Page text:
Aside from the child-hating, mouse turning plotting of the witches, another thing that makes them appear so terrifying is that they look and act like human women. In reality, they’re “demons in human shape”; hiding their bald heads under wigs, covering their clawed hands with gloves, and covering up the fact they have toeless feet by forcing them into shoes too small and painful for them!
Rex’d: Welcome to Scholomance, by J.B. Skelter and Jack Reher
MONDAYS. Oh, the horror. Going back to school after a nice weekend. Homework. Tests. Gym class. It’s even worse for Rex Gerard, the “new kid” at Scholomance High. Making friends, navigating the rough halls, avoiding trouble…
But on this particular Monday, it’s also Halloween. Rex’s favorite holiday. It was his mom’s too before she passed away. And today, Rex will learn exactly how she died and what his purpose is in this life as he unlocks the hair-raising mysteries and lurking monsters of Scholomance.
But is he… is ANYONE… ready?
The Witching Hour, by Anne Rice
Are you noticing a theme with the type of spooky books I love? While some people enjoy vampire fiction, and others are drawn to tales of werewolves, for me it’s witches and often accompanying them, demons from whom they draw their power!
Anne Rice’s The Witching Hour is no different, and I can easily say this is my favourite book ever. It combines everything I look for in a good read - a sprawling backstory (covering the history of the Mayfair family from the first time one of the family calls the spirit, Lasher, in 1689, right up until the thirteenth witch in the story’s present of the early 90s), lots of history and different time periods, supernatural powers, mystery and even a little romance!
The Dead Detective, by J.R. Rain and Rod Kierkegaard Jr
Medical-school-dropout police detective Richelle Dadd is… well, dead.
But that won’t stop her from trying to hold on to her house in a divorce battle with a bitter husband. Or keep her from digging into her own murder, to discover who put the bullet into her heart. Or from coming to terms with her Gypsy heritage. And it certainly won’t stand in the way of finding out the reason she’s been reanimated as a zombie assassin, no longer in control of her life.
Richelle will face off against Romani shamans, double-crossing ghosts, a partner she can’t trust, and her own undead nature in a journey into the depths of the occult world and out the other side without losing her sense of humor - or humanity - along the way.
It’s a good thing her deductive skills - and her aim - are still up to par.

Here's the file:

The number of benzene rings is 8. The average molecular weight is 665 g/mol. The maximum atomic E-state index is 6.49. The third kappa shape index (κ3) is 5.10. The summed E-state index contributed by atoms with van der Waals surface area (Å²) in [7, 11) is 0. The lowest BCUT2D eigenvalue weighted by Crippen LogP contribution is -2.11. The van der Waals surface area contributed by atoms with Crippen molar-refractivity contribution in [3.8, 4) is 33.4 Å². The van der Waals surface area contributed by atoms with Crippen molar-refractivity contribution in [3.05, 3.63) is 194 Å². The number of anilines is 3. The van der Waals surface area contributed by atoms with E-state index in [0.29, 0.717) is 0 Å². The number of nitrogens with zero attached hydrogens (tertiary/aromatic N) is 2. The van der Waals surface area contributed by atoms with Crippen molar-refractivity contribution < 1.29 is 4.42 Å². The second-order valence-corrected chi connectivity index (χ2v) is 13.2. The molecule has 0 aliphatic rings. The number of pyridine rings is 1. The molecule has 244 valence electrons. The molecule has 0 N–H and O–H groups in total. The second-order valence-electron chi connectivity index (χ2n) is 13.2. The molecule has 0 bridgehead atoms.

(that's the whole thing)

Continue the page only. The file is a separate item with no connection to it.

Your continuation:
Harry Potter and the Philosopher’s Stone, by J.K. Rowling
More witches (and wizards too), and while there are many spooky parts in the Harry Potter series - Voldemort’s graveside resurrection and Dumbledore and Harry fighting off the inferi, and anything with dementors instantly spring to mind - it’s actually the magic (pun intended) of the holiday that has it featuring on my list.
If Rowling’s vivid description of the great hall, with enchanting pumpkins floating above the tables and the ceiling charmed to look like the night sky, as ghosts swishing in and amongst the students, who’re tucking into candied apples, black cauldrons of big lollipops and goblets of pumpkin juice, doesn’t put you in the mood for Halloween, I don’t know what will!
Wolf, by Jim Ringel
Johnny Wolfe carries his dog Sindra in a vial that he keeps in his pocket. He carries her out of loyalty. He carries her out of guilt. He carries her because there are no more dogs in this world. And he carries her to connect to her feral nature, so that he might take her inside himself and feel her animal wildness.
Johnny’s life is in shambles. His sales career at Bulldog Enterprises is on the blink. On his way to work one day he comes across a colleague who is killed by a dog. But with dogs now extinct, how is this possible? Going through his colleague’s dead body, Johnny discovers the colleague is carrying a rather sizeable sales order. Figuring “he’s dead, I’m not”, Johnny decides to place the order as his own.
Except he can’t figure out what product the colleague is selling. As he gets closer to understanding the product, Johnny starts to realize it has more and more to do with why the dogs might be returning, and why they’re so angry.
Then he starts to wonder if maybe the dogs know more about him and Sindra, and if maybe they’re angry with him.